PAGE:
China’s Empty Promise of Rule By Law. “During the year that is drawing to a close this week, much has been made of the Communist Party of China’s new emphasis on “governing the country according to law.” But those who imagine that fundamental reforms will flow from this rhetoric would do well to remember the warning that Foreign Ministry spokeswoman Jiang Yu gave in response to questions about the legal justification for a 2011 incident of press mistreatment: “Don’t use the law as a shield.” I don’t understand why some are so willing to believe what the party says while disregarding what it does. This is hardly the first time the Communists have raised the banner of “rule of law.” Even before they seized power and established totalitarian rule, they promised liberty and constitutional democracy. In 1997, the idea was written into the report delivered at the party’s 15th Congress, and in 1999 it was written into the Constitution. But that same year saw the savage repression of the Falun Gong. Since President Xi Jinping came to power, hundreds of rights defenders and intellectuals have been thrown into prison for political reasons. Properties have been expropriated or demolished, free speech has been restricted, religion has been suppressed, women have been forced to have abortions, and torture has multiplied. In Xinjiang and Tibet, the authorities have carried out one shocking human rights catastrophe after another. The abuses have never stopped. To the Chinese Communist Party, “governing the country according to law” does not mean rule of law as you and I understand it. The essential element required for rule of law — using the law to limit the power of the government — stands in ideological opposition to the purpose of the party. In reality, the rule of law that the party talks about is “Lenin plus Emperor Qin Shi Huang” — modern totalitarianism combined with pre-modern Chinese “legalism.” It is nothing more than a tool to further control society. Rule of law is always superseded by the rule of the party, and there is not a shred of doubt about this.”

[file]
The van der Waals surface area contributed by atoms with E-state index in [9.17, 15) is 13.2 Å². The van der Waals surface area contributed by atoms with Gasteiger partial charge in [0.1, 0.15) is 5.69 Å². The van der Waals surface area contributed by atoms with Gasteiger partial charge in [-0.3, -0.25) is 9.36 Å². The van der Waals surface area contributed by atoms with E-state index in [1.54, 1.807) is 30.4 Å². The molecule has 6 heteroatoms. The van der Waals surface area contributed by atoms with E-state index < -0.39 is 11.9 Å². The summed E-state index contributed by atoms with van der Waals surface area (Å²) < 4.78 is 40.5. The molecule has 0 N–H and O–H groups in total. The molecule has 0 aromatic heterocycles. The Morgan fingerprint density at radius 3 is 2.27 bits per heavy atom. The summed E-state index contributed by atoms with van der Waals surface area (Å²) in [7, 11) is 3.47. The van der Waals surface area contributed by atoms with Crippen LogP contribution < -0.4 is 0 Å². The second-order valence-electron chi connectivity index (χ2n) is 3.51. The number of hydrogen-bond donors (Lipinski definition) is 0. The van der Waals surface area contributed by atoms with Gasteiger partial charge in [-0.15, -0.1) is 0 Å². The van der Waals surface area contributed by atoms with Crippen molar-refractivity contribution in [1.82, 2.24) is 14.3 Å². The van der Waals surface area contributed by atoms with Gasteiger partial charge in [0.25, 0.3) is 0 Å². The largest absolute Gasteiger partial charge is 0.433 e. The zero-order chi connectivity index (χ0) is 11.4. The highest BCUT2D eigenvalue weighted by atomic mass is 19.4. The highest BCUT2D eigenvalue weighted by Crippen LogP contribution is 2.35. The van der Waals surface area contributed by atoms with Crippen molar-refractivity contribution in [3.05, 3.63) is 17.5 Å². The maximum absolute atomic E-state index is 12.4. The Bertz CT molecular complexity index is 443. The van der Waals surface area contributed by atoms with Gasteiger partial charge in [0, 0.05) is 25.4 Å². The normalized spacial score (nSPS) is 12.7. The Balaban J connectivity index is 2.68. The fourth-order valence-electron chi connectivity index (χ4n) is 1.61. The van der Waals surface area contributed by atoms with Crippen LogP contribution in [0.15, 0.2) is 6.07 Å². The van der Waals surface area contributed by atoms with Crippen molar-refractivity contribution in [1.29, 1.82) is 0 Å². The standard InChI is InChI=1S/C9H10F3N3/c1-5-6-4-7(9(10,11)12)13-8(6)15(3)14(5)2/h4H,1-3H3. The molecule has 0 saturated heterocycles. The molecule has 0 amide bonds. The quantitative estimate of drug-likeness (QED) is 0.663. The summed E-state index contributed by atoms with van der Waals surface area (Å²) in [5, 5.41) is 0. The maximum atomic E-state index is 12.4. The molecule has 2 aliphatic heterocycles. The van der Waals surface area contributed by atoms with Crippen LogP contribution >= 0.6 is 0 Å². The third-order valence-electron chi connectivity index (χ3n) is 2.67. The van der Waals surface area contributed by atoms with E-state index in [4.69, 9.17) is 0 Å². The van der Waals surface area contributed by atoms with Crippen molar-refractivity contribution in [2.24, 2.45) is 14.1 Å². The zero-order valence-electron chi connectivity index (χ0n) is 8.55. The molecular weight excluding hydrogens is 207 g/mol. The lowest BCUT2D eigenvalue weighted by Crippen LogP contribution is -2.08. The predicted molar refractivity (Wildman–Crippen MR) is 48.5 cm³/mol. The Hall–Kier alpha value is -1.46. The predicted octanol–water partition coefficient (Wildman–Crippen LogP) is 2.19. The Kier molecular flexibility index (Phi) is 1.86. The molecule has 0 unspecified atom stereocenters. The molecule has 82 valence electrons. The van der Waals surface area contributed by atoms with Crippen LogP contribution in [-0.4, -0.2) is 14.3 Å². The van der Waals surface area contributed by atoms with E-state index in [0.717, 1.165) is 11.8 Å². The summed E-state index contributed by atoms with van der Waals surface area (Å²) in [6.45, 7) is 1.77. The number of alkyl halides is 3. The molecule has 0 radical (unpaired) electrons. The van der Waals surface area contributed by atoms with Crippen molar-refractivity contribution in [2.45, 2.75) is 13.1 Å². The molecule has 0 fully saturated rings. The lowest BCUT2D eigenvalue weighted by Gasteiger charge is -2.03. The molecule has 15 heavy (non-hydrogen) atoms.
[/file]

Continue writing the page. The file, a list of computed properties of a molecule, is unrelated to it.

Taiwan Kicks Off Domestic Attack Sub Program. “After waiting on the U.S. to make good on plans to develop a diesel electric attack submarine (SSK) for almost 15 years, Taiwan’s Ministry of National Defence announced it was kicking off its own domestic attack submarine construction program this week, the agency told Taiwan’s Legislative Yuan. Defense officials told the legislative body preparation work would begin this year starting with a modest $315,000 start into a $94.46 million four-year effort, beginning in earnest in 2016. The planned result would be around four SSKs to replace the island’s current boats — two Dutch-built, 1980s vintage 2,600-ton Hai-lang-class SSKs and two World War II era U.S. Guppy-class boats used for training. “At present the navy’s demand is submarines ranging from 1,200-3,000 tons,” Vice Adm. Hsiao Wei-min with the Republic of China Navy (RoCN) told the legislator on Monday. The new boats are a long awaited hedge against the expansion of China’s People’s Liberation Army Navy (PLAN) and the looming threat of an amphibious assault from the mainland. “After Taiwan has lost air and sea control, it’s the subs that will still be able to attack groups of amphibious landing aircraft,” Wang Jyh-perng, RoCN reserve captain told the Asia Times in 2011. In 2001, the Bush administration promised Taiwan eight U.S.-built SSKs but the boats never materialized for several reasons. A MND spokesman told Jane’s in October, “that Taiwan would continue to lobby the United States for assistance with a submarine purchase, although the absence of any U.S. experience in conventionally powered submarines of the size and class that Taiwan is seeking suggests it is unlikely to get much in the way of support.”